The prophylactic-dose heparin group was defined as patients who received prophylactic LMWH starting from admission, with prescription in accordance with the Padua VTE risk assessment model.99. Barbar S, Noventa F, Rossetto V, et al. A risk assessment model for the identification of hospitalized medical patients at risk for venous thromboembolism: the Padua Prediction Score. J Thromb Haemost. 2010;8(11):2450-7. PMID: 20738765; https://doi.org/10.1111/j.1538-7836.2010.04044.x.
https://doi.org/10.1111/j.1538-7836.2010...

The prophylactic-dose heparin patients were treated with enoxaparin (40 mg) or bemiparin (3,500 units subcutaneously (SC)) once daily, or if they had a creatinine clearance (CLCr) lower than 30 ml/min upon starting on LMWH, the doses would be enoxaparin (20 mg) or bemiparin (2500 units SC), once daily. Because of warnings about increased thrombotic risk among COVID-19 patients, our local guidelines have endorsed the use of prophylactic-dose heparin as a measure to prevent VTE, for all adult COVID-19 inpatients since March 20, 2020.

Therapeutic-dose heparin, consisting of enoxaparin (1 mg/kg SC bid) or bemiparin (115 IU anti-Xa/kg SC), once daily, was prescribed from the time of admission for patients who were taking oral anticoagulants before admission and who presented very high risk of thrombosis.

From April 30 onwards, we used specified heparin doses for high thrombotic-risk patients (heparin dose according to biomarkers). This cohort comprised patients receiving prophylactic LMWH who presented respiratory failure, high D-dimer levels (> 3 mg/l) and non-worsening of inflammation markers. The per-protocol dimer-D cutoff used was six times greater than the upper limit of normality. This heparin-dose group according to biomarkers presented suspicion of pulmonary embolism, but angiographic computed tomography (CT) did not confirm any presence of pulmonary embolism (PE). This group received enoxaparin (1 mg/kg) or bemiparin (5000 units SC), once daily (intermediate dose of heparin). For any patients with CLCr lower than 30 ml/min, enoxaparin or bemiparin was administered at 0.5 mg/kg or 3500 units SC once daily, respectively.

In the non-heparin group, the patients did not receive any heparin treatment, due to contraindication and/or a low risk of VTE, as shown by the Padua model.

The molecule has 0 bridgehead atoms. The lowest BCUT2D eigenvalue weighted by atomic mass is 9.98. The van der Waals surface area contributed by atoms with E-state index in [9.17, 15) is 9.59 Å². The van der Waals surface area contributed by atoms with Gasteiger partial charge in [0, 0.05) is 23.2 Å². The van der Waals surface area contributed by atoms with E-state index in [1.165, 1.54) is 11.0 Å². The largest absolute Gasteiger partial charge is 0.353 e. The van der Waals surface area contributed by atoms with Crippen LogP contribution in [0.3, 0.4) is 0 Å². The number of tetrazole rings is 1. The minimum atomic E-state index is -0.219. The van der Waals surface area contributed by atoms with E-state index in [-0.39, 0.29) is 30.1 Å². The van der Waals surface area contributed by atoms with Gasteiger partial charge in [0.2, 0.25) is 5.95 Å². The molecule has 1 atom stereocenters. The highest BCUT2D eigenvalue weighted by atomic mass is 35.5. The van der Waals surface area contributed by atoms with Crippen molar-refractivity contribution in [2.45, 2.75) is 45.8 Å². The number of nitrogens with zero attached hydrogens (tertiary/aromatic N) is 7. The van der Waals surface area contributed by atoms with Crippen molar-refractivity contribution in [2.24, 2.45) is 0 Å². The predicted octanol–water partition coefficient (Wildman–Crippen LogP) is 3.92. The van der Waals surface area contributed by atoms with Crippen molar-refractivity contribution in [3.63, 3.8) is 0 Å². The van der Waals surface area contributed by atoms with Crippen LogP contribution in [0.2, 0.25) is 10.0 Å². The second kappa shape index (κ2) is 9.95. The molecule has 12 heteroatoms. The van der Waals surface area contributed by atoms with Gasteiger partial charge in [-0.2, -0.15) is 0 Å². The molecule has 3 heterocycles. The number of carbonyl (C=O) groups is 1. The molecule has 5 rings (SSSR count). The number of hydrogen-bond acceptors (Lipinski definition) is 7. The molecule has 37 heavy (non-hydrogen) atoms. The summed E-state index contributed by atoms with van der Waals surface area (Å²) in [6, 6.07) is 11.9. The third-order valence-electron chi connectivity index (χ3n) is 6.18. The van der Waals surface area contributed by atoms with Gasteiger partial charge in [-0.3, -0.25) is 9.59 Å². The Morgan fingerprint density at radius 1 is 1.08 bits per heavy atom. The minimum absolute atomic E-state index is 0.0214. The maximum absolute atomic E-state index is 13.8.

Information on any side effects was also collected from the medical records. Special attention was given to bleeding events: major bleeding was defined as fatal bleeding and/or symptomatic bleeding in a critical area or organ, such as intracranial, intraspinal, intraocular, retroperitoneal, intraarticular or pericardial bleeding, or intramuscular bleeding with compartment syndrome, and/or bleeding causing a fall in hemoglobin level of 2 g/dl or more, or leading to transfusion of two or more units of whole blood or red cells.1515. Schulman S, Kearon C; Subcommittee on Control of Anticoagulation of the Scientific and Standardization Committee of the International Society on Thrombosis and Haemostasis. Definition of major bleeding in clinical investigations of antihemostatic medicinal products in non-surgical patients. J Thromb Haemost. 2005;8(1):202-4. PMID: 19878532; https://doi.org/10.1111/j.1538-7836.2009.03678.x.
https://doi.org/10.1111/j.1538-7836.2009...
VTE was defined as deep venous thrombosis (DVT) diagnosed through ultrasonography, or as pulmonary embolism (PE) diagnosed through helical chest computed tomography (CT) scan. For arterial thrombotic events, ischemic stroke, myocardial infarction and systemic arterial embolism, the World Health Organization definitions were used.

Statistical analysis

A descriptive statistical analysis was performed after including all the data in an Excel spreadsheet (Microsoft Corp., Redmond, Washington, United States). The normality of distribution of the continuous variables among survivors and non-survivors was evaluated by means of the Kolmogorov-Smirnov test. Continuous variables with normal distribution were presented as the mean (with standard deviation, SD); non-normal variables were reported as the median (with interquartile range, IQR, 25th to 75th percentile). Qualitative values were presented as percentages and absolute numbers.

We used nonparametric tests to compare quantitative variables if the distribution was not normal (Mann-Whitney U test) and parametric tests if it was normal (Student's t test). The Fisher exact test or chi-square test was used for comparison of categorical variables, as appropriate. Cox proportional hazards regression was used to calculate hazard ratios (HRs) and 95% confidence intervals (CIs) for COVID-19 death.

Anticoagulant use after admission was analyzed as a time-dependent variable. The follow-up started at the admission and continued until death or right censoring (June 1, 2020), whichever occurred first. The time metric was days since the baseline. The main analysis was performed by adjusting the Cox regression model for variables with significant statistically differences in the univariate analysis for mortality, to calculate hazard ratios (HRs) and 95% confidence intervals (CIs) for COVID-19 deaths. The analysis was performed separately for: (i) users of any anticoagulant drug compared with nonusers; (ii) users of prophylactic-dose heparin compared with anticoagulant nonusers; (iii) users of therapeutic-dose heparin compared with anticoagulant nonusers; and (iv) users of heparin dose according to biomarkers compared with anticoagulant nonusers. To control for immortal time bias, anticoagulant use was analyzed as a time-dependent variable.